Seeking sanity on Syrian refugees

ISIS flag ISIS boasts that it’s embedding its fighters in the flood of refugees escaping war-torn Syria. Frontline Greece says it doesn’t have the resources to properly screen the tsunami of humanity. Brussels, after years of looking the other way, is on lockdown looking for terrorists involved in planning  the Paris attacks and more,  who travel freely in a borderless Europe and beyond. And in Mali, Al Qaeda storms a hotel, killing hostages,  to make sure we don’t forget it’s still a threat.

Meanwhile President Obama, trying to sound measured, calm and resolute  in response to the shocking global  expansion  of the pernicious group he earlier dismissed as the “junior varsity,” comes across as tone deaf to reasonable Americans’ legitimate concerns that our government lacks a comprehensive strategy to keep us safe. Preferring leaders who are “strong and wrong” rather than “weak and right,” vast numbers of Americans are supporting Donald Trump because, among other reasons, he wants to bomb the you-know-what out of ISIS wherever it is and institute surveillance on American mosques, closing down some of them. Jeb Bush says we should limit refugees to Christians, the totally delusional Ben Carson likens Muslims to rabid dogs, and the rest of the GOP falls in line with one plan or another for all-out war, oblivious to the connection between the rise of  ISIS and our ill-considered invasion of Iraq post- 9/11. A majority of Americans now wants to keep out all Syrian refugees.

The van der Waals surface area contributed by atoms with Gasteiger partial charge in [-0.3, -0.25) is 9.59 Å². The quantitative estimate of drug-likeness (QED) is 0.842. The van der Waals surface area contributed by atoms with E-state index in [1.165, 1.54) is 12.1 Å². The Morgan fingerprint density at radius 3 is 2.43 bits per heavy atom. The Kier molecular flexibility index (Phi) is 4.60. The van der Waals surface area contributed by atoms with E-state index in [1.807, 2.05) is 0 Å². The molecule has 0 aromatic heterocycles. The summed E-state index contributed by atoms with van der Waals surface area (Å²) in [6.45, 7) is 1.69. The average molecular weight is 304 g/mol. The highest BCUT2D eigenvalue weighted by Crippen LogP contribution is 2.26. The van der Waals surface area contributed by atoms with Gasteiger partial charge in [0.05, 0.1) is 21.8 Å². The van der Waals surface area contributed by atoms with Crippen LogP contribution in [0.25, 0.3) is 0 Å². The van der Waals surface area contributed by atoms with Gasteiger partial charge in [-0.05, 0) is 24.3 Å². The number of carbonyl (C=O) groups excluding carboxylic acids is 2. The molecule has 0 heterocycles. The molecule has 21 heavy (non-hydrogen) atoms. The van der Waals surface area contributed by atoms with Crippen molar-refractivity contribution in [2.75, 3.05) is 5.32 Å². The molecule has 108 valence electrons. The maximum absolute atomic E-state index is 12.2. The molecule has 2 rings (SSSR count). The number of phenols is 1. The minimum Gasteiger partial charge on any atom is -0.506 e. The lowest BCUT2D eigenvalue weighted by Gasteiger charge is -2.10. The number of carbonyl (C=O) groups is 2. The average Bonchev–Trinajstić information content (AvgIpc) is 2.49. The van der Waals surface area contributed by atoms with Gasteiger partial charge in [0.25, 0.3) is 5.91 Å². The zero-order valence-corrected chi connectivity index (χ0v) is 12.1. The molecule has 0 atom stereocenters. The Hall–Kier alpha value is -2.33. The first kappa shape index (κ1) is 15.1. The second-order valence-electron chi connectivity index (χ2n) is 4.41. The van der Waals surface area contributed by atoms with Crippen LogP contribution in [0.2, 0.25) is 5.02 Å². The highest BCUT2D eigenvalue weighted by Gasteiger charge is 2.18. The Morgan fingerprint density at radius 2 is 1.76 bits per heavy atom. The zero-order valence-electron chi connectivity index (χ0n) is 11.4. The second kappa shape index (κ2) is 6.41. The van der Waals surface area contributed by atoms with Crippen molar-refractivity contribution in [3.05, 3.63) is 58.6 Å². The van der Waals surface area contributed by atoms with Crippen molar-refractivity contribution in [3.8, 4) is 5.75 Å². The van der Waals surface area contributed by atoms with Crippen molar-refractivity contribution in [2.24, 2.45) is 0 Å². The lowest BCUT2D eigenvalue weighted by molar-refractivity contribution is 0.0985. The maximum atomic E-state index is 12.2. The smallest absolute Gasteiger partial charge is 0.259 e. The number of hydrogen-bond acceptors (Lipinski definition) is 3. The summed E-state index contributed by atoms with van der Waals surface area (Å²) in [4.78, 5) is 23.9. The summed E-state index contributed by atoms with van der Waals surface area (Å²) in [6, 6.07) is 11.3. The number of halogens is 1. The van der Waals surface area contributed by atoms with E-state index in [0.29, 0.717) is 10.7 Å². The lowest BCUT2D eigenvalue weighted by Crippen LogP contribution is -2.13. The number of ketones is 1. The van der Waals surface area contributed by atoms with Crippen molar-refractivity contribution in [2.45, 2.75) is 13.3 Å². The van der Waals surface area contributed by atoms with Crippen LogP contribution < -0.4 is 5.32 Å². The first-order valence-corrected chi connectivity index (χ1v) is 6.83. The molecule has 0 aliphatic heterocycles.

This wouldn’t be the first time in our history that the United States has acted shamefully toward refugees fleeing for their lives and toward our own citizens. Remember FDR’s exclusion of Jews fleeing Hitler and his caving in  to public hysteria by his WWII internment of Japanese-Americans.  But, for the most part, we have been an amazingly open country throughout our history, creating strength from diversity.  (An amusing but insightfully  sad Dave Granlund cartoon shows the Pilgrims’ crowded boat about to land in Plymouth with the Native Americans saying “I think we need stronger vetting of these Christian refugees.”)  Today’s rise of global terrorism does require greater prudence and vigilance. But not hysteria.

Yes, it appears that at least one or two of the Paris attackers came from Syria posing as a refugee, taking advantage of a flawed and porous European system. But it’s also true that perhaps the most difficult way to get into the United States is to come from Syria. Yesterday’s NY Times laid out the steps in a process that takes from 18 months to two years.   The House this past week passed still more stringent screening. Secretary of State John Kerry has just written to the nation’s governors to reassure them about the process.

Of far greater threat to our homeland is the  visa waiver program , that allows citizens of participating countries in Europe and elsewhere to travel to the United States without a visa for stays of 90 days or less. They’re not  subject to in-person interviews or other screening. That’s how the 9/11 terrorists got in.    Far better to amend the  law to require visas of everyone who has travelled to Syria or Iraq in the last five years.